(6 January 1920 – 19 April 2004)
John Maynard Smith was one of the greatest biologists of the 20th century, remembered for his contributions to genetics and evolutionary biology, and was one of the British Humanist Association‘s distinguished supporter of Humanism.
He was deeply committed to his work and to making scientific ideas accessible, and inspired many younger scientists. He continued writing and research well after normal retirement age, publishing his last book, Animal Signals, the year before he died.
He will also be remembered for his good humour and for the affection he inspired amongst colleagues and students.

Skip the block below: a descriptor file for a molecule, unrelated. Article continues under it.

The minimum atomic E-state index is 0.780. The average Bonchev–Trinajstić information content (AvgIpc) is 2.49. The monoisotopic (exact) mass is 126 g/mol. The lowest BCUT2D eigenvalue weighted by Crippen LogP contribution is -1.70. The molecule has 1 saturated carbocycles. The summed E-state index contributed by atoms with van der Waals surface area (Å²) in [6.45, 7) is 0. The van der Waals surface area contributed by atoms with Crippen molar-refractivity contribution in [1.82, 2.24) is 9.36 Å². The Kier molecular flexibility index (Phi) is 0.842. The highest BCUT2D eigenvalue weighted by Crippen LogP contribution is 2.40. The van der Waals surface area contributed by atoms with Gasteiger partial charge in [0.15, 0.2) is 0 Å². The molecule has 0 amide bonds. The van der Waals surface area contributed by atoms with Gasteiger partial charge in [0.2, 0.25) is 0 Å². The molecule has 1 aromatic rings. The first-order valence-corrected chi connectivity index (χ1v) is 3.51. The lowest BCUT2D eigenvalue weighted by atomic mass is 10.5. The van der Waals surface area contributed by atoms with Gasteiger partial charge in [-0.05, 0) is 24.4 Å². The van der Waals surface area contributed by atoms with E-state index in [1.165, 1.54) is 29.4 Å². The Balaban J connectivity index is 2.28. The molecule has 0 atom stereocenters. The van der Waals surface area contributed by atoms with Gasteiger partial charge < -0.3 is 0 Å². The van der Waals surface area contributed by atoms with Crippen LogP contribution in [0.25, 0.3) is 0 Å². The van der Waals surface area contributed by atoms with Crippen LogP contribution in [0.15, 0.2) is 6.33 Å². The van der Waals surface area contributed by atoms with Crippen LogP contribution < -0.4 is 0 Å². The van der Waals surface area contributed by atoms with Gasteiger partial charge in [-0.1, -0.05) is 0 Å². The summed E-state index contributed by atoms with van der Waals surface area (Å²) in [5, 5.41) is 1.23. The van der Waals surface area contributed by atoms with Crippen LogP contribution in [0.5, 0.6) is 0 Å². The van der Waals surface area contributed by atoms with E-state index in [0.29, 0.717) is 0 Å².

In a Humanist News interview published in 2001, he described how exciting he found “the mixture of extreme rational science, blasphemy and imagination” in the essays of J B S Haldane he read as a schoolboy.
He said of religion:
I am tolerant because religious institutions facilitate some very important work that would not get done otherwise, but then I look around and see what an incredible amount of damage religion is doing…It would not matter so much that people believe lies, but when they go out and beat other people up because they believe different lies, that’s another thing.
- John Maynard Smith talking to Humanist News in Autumn 2001
- Wikipedia article on Maynard Smith
- Origin of Life – Lecture by John Maynard Smith (below)